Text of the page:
Coworking spaces allows startuppers to be very flexible, which is good because you don’t really know if tomorrow, you’ll need to employ three more people or if your project will collapse. Coworking spaces transform fixed costs into variable costs.
4. What differentiates your space from other coworking spaces?
We don’t try so hard to be different, we just try to be good!
The first thing was to find good people and to work hard to deliver a good quality of service. But at the same time, we have high expectations on what is a community of coworkers. Coworkers are not in Mutinerie to show off or promote their own stuff. There is an authentic atmosphere, with authentic people who trust each other.
We managed to find a good balance between core coworkers, more infrequent patrons and travelers. Doing so, Mutinerie remains an open community with strong relations between members.
At Mutinerie, you will always have someone welcoming you and explaining how things work within the community. The result is that ideas and relationships can grow quick and strong.
5. Tell us about some of your patrons working in the data science/ tech field.
We had seen coworkers using data to rethink the way we do architecture or the way we organize our cities. I’ve been initiated with Parametric architecture and Smart cities, using our new knowledge of the flows (of people, goods, cars etc.) to optimize everything.
6. You’re organising a hackathon in March; tell us more about that.
Yes, we are organizing our third Hack/make the Bank event the 27th of March (the 10th edition of the Hack the Bank events) Developers, designers and members of the financial services industry will come together for 48 hours of brainstorming and software creation. We are very excited to see what attendees can come up with.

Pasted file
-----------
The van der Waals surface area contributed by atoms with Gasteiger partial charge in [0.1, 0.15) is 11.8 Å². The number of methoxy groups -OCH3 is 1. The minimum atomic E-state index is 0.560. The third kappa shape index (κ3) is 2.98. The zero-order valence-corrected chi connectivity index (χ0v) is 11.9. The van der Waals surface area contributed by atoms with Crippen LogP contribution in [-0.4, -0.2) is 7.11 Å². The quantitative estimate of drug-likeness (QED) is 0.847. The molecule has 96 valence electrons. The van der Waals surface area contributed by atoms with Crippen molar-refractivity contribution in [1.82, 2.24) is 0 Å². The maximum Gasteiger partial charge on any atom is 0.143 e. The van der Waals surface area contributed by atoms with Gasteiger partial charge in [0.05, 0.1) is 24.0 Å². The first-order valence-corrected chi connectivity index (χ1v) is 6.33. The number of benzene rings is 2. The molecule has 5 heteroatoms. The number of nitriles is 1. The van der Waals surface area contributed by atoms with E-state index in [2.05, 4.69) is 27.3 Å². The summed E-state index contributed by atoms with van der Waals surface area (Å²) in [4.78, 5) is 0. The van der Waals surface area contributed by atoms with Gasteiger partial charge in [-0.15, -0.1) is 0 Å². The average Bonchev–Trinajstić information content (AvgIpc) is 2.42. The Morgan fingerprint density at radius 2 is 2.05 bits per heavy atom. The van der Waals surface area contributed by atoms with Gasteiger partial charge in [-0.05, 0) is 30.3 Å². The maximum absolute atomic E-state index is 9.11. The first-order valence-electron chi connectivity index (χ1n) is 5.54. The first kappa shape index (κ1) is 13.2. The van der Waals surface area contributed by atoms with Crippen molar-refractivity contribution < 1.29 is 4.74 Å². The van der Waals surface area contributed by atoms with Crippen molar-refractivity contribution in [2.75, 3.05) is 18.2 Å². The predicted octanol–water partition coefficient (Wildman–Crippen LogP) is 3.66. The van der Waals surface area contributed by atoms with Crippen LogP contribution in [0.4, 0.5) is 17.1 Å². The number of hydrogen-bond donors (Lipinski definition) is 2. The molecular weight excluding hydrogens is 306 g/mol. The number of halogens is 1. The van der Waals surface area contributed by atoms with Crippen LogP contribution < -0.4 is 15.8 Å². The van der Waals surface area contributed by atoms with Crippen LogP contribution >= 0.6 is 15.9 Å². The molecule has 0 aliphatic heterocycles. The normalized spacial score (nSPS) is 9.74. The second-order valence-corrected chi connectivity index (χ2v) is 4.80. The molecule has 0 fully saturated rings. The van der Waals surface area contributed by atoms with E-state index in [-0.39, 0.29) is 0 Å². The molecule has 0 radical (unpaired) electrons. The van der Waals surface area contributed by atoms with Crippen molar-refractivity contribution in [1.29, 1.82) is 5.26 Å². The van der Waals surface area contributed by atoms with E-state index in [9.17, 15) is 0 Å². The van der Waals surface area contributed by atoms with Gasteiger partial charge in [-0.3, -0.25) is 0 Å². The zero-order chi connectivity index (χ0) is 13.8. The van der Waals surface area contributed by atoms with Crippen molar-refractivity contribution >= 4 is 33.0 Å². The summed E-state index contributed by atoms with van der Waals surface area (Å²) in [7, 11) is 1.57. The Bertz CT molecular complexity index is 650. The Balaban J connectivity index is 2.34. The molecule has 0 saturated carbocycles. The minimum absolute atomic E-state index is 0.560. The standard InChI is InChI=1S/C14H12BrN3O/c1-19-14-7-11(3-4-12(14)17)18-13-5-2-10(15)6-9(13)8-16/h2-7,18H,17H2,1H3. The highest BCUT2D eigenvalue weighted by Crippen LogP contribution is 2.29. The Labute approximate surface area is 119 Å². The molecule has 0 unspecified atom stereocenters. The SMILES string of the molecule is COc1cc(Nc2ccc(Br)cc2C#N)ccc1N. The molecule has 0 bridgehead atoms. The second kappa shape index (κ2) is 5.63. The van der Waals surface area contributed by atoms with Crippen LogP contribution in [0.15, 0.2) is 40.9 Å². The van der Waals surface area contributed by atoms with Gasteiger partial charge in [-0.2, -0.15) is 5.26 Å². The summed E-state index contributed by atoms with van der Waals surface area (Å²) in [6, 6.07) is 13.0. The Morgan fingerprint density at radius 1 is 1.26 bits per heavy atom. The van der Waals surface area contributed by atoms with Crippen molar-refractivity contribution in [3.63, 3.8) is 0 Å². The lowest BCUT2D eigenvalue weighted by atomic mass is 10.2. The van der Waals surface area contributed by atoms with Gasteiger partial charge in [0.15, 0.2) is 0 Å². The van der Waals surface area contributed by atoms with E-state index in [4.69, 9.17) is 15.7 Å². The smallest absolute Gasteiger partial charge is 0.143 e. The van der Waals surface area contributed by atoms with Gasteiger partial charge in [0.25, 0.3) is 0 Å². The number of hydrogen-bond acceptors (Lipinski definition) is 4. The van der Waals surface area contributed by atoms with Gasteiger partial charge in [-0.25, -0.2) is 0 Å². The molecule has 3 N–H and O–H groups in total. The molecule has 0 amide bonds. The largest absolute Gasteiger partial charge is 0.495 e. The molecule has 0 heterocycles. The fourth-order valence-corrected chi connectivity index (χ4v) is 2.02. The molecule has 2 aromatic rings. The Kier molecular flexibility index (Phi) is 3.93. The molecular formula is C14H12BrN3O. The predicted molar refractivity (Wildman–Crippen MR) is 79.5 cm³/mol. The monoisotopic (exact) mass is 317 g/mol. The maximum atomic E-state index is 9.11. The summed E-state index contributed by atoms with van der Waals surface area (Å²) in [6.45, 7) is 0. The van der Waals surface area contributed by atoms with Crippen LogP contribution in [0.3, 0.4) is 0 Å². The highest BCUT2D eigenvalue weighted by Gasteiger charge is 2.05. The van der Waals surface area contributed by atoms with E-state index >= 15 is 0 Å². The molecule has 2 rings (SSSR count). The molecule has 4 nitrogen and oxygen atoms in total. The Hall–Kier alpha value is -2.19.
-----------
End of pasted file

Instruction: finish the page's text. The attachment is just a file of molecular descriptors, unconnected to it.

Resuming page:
7. Have you previously held any other hackathons? What problems/challenges did they address?
We organized and hosted quite a lot of hackathons. It’s the kind of format in which we believe a lot because it is very action-oriented, it gathers smart people and it focuses on general interest.
You find the people first and projects come latter. That’s the opposite of a normal company where the project comes before the men … And the outcome is high.
After a 3-day hackathon, you can have the basis of one intelligent, open source project able to solve problems. And maybe you’ll meet other people sharing interests and skills with whom you can latter start a long-term collaboration.
8. What’s in store for Mutinerie in 2015?
The opening of another space in the south of Paris! We found another great spot to dwell in, a magnificent 800 square meter building in the 14th arrondissement of Paris. It will open in the beginning of June.
We are already planning a lot of events, formation and celebration in Paris as well as in Mutinerie Village, a rural coworking space with accommodations in the countryside.
You can follow our adventure on Facebook, Twitter and our weekly newsletter. And of course, feel free to visit us in Paris if you need a place to work for a few days.
(Image credit: Mutinerie)